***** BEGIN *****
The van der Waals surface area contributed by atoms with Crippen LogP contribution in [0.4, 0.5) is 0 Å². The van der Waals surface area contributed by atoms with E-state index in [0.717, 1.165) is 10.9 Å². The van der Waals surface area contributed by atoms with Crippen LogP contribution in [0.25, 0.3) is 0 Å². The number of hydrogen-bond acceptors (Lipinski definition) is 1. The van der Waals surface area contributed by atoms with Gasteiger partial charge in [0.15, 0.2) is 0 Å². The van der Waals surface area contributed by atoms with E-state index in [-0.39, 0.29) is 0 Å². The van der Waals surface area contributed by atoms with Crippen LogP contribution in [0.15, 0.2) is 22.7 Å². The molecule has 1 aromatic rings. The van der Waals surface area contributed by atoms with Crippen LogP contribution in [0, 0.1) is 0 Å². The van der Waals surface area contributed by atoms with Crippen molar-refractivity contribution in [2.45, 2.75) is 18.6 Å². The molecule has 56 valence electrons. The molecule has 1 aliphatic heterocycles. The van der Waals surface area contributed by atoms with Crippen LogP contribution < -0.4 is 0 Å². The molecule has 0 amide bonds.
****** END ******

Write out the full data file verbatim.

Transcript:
The van der Waals surface area contributed by atoms with Crippen LogP contribution in [0.4, 0.5) is 0 Å². The van der Waals surface area contributed by atoms with E-state index in [0.717, 1.165) is 10.9 Å². The van der Waals surface area contributed by atoms with Crippen LogP contribution in [0.25, 0.3) is 0 Å². The number of hydrogen-bond acceptors (Lipinski definition) is 1. The van der Waals surface area contributed by atoms with Gasteiger partial charge in [0.15, 0.2) is 0 Å². The van der Waals surface area contributed by atoms with E-state index in [-0.39, 0.29) is 0 Å². The van der Waals surface area contributed by atoms with Crippen LogP contribution in [0.15, 0.2) is 22.7 Å². The molecule has 1 aromatic rings. The van der Waals surface area contributed by atoms with Crippen LogP contribution in [0, 0.1) is 0 Å². The van der Waals surface area contributed by atoms with Crippen molar-refractivity contribution in [2.45, 2.75) is 18.6 Å². The molecule has 56 valence electrons. The molecule has 1 aliphatic heterocycles. The van der Waals surface area contributed by atoms with Crippen LogP contribution < -0.4 is 0 Å². The molecule has 0 amide bonds.